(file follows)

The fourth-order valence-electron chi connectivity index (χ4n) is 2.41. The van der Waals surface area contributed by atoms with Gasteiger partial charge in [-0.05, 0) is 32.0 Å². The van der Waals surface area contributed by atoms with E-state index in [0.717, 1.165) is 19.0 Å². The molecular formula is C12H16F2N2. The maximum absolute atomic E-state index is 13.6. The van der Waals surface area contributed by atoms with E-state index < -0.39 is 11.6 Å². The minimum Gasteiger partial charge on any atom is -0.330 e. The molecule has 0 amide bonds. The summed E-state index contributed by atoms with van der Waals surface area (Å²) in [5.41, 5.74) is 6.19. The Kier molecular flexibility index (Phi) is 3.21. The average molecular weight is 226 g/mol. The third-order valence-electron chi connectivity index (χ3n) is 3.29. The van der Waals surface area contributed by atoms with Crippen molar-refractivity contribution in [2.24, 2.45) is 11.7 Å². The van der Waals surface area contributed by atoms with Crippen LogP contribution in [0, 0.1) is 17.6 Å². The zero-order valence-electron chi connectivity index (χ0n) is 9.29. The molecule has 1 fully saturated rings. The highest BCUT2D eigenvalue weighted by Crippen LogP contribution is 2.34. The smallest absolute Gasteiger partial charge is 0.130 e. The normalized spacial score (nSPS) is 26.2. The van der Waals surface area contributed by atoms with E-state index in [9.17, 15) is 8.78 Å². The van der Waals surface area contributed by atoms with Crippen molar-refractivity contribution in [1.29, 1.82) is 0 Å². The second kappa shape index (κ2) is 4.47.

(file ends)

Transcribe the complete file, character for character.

The fourth-order valence-electron chi connectivity index (χ4n) is 2.41. The van der Waals surface area contributed by atoms with Gasteiger partial charge in [-0.05, 0) is 32.0 Å². The van der Waals surface area contributed by atoms with E-state index in [0.717, 1.165) is 19.0 Å². The molecular formula is C12H16F2N2. The maximum absolute atomic E-state index is 13.6. The van der Waals surface area contributed by atoms with E-state index < -0.39 is 11.6 Å². The minimum Gasteiger partial charge on any atom is -0.330 e. The molecule has 0 amide bonds. The summed E-state index contributed by atoms with van der Waals surface area (Å²) in [5.41, 5.74) is 6.19. The Kier molecular flexibility index (Phi) is 3.21. The average molecular weight is 226 g/mol. The third-order valence-electron chi connectivity index (χ3n) is 3.29. The van der Waals surface area contributed by atoms with Crippen molar-refractivity contribution in [2.24, 2.45) is 11.7 Å². The van der Waals surface area contributed by atoms with Crippen LogP contribution in [0, 0.1) is 17.6 Å². The zero-order valence-electron chi connectivity index (χ0n) is 9.29. The molecule has 1 fully saturated rings. The highest BCUT2D eigenvalue weighted by Crippen LogP contribution is 2.34. The smallest absolute Gasteiger partial charge is 0.130 e. The normalized spacial score (nSPS) is 26.2. The van der Waals surface area contributed by atoms with E-state index in [9.17, 15) is 8.78 Å². The van der Waals surface area contributed by atoms with Crippen molar-refractivity contribution in [1.29, 1.82) is 0 Å². The second kappa shape index (κ2) is 4.47.